From: bumby@lagrange.rutgers.edu (Richard Bumby)
Newsgroups: sci.math
Subject: Re: Gershgorin circles
Date: 9 Oct 1998 19:18:02 -0400
Christophe Lermytte writes:
>Can someone state me the exact theorem on this ?
>Can you use this to estimate the roots of a polynomial ?
This is discussed in chapter 6 of Horn & Johnson, "Matrix Analysis",
taking almost 50 pages to describe, with references, variations and
extensions of the theorem.
To put the statement of the basic theorem in a memorable form, you
should look at the proof. The theorem is concerned with localizing
eigenvalues, so you note that every eigenvalue lambda of a matrix M
has an eigenvector v, and every vector v has an entry v_p of largest
absolute value. Rearrange Mv=lambda*v to relate v_p to the other
(smaller) entries of v. This shows that every eigenvalue differs from
some diagonal term by no more than the sum of the absolute values of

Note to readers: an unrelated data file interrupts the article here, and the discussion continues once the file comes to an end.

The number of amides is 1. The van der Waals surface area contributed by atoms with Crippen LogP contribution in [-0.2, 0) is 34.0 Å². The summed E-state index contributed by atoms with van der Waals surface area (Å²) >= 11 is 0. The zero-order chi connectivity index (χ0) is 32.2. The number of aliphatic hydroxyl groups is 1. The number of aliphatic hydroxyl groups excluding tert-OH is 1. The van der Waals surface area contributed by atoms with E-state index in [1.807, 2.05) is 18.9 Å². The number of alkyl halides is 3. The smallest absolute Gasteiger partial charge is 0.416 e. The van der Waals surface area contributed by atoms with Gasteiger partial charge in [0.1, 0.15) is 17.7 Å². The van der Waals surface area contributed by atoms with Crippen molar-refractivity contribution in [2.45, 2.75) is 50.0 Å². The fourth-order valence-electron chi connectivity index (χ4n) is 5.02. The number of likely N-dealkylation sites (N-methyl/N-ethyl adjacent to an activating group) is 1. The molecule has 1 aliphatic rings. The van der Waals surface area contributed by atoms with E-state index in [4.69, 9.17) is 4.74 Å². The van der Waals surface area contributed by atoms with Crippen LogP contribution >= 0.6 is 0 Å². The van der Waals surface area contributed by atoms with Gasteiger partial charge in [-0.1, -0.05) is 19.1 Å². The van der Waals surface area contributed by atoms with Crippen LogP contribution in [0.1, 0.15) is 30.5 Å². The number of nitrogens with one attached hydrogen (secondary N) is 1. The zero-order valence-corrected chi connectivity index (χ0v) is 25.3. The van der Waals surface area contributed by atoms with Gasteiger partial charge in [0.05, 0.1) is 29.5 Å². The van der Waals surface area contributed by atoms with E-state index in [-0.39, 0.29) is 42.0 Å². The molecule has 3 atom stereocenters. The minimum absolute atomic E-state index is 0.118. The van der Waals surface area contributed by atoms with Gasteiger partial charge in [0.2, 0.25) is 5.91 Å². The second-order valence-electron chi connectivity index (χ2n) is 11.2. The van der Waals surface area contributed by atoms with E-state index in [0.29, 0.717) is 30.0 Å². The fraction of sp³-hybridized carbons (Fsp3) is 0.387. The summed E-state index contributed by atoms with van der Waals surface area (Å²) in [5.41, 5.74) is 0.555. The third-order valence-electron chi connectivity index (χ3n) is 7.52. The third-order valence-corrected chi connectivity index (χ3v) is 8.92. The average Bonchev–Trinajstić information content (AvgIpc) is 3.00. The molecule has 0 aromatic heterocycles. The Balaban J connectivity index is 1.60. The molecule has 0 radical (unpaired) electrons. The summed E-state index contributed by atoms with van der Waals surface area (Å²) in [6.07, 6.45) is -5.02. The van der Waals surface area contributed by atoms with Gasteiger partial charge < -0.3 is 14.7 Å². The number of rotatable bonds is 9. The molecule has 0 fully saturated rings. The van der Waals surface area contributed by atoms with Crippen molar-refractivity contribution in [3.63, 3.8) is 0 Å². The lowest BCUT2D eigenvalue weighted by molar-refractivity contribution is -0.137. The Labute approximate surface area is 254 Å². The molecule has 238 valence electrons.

the other elements in that row.
If the matrix is diagonal, the diagonal elements are the eigenvalues,
and if you smoothly deform a general matrix to a diagonal matrix with
the same diagonal, the eigenvalues are also smoothly deformed (this
handwaving can be made both clear and rigorous, but takes a little space).
Some applications to bounds on roots of polynomials are given in the
reference. Other regions that isolate eigenvalues are also described.
Using only a companion matrix of a polynomial is not likely to give
practical bounds since all but one of the disks produced in the
theorem has center 0 and radius 1. However, you can use different
matrices to get information about the roots of the same polynomial
(either by conjugating to preserve eigenvalues while changing
eigenvectors or by taking polynomials to preserve eigenvectors while
applying a fixed polynomial to the eigenvalues).
--
R. T. Bumby ** Rutgers Math || Amer. Math. Monthly Problems Editor 1992--1996
bumby@math.rutgers.edu ||
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